Entomology has a long history in South Africa, and while old specimens give insight into many historical patterns, they are not particularly useful for DNA analysis. From 7 to 24 October 2019, a field trip was conducted to several sites to look for fresh material of rare or poorly sampled Diptera species. The aim of the trip was to re-visit several localities from previous expeditions, such as the Lund University expedition in the 1950s and Brian Stuckenberg’s expedition in the 1960s. Fresh specimens collected from the historical type localities could then be used for DNA analysis.
High altitude sites in the Eastern Cape and KwaZulu-Natal provinces were the focus of the trip. The collection team, comprising PINDIP partners Kurt Jordaens (Royal Museum for Central Africa, Belgium) and John Midgley (KwaZulu-Natal Museum, South Africa), as well as Terence Bellingan (Albany Museum, South Africa) and Burgert Muller (National Museum, South Africa), visited several sites in the southern Drakensberg. While some areas in the Drakensberg have been well collected, more inaccessible sites have received less attention. The areas around Lundean’s Nek, Naude’s Nek, Ongeluksnek Nature Reserve, Cobham Nature Reserve and Lotheni Nature Reserve were visited. These out of the way sites yielded many of the same species as the better surveyed sites, but also some rarer species that were unexpected.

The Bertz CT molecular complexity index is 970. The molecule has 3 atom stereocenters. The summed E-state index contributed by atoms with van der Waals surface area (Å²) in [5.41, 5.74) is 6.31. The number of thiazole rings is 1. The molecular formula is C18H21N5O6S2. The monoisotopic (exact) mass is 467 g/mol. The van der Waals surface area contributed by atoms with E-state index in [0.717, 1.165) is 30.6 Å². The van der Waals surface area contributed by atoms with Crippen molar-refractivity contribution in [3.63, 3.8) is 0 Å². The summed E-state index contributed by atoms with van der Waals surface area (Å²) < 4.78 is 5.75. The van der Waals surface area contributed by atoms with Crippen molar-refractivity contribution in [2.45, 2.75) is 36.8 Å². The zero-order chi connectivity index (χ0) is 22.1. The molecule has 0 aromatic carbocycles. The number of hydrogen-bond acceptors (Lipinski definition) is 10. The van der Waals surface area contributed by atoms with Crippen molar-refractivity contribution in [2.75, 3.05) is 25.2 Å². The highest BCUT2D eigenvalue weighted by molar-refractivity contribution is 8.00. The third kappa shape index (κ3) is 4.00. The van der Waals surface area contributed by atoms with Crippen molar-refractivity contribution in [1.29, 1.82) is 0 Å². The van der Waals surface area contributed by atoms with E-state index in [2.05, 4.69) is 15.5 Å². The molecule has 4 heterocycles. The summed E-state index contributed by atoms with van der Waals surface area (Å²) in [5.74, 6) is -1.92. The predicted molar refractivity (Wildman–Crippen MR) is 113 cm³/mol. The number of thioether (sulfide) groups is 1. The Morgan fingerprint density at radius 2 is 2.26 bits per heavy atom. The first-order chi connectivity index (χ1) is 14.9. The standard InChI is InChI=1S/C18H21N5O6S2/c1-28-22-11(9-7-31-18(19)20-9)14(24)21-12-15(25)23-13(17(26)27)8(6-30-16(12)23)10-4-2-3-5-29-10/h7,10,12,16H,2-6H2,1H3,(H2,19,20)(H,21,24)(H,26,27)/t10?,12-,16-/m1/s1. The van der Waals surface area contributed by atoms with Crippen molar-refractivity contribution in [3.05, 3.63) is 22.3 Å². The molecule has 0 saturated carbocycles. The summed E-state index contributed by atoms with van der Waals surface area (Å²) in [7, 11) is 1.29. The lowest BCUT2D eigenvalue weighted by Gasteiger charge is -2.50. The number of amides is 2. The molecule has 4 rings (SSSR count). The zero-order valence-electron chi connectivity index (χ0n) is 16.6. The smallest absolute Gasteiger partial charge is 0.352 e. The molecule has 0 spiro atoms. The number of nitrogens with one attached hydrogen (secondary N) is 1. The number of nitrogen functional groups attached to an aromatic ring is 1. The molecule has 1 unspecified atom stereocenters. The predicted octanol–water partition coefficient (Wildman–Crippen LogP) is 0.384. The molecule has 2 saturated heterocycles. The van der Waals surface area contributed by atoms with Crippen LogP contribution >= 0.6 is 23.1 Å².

Unfortunately, the expedition was a bit early in the season which, along with the late arrival of the summer rains, resulted in fewer overall specimens than expected. However, the collections of rarer species made the trip worthwhile. Plans are already underway for a repeat expedition in early 2021 to collect additional topotypes for DNA analysis.
The expedition was funded by JRS Biodiversity Foundation and Belgian Development Cooperation.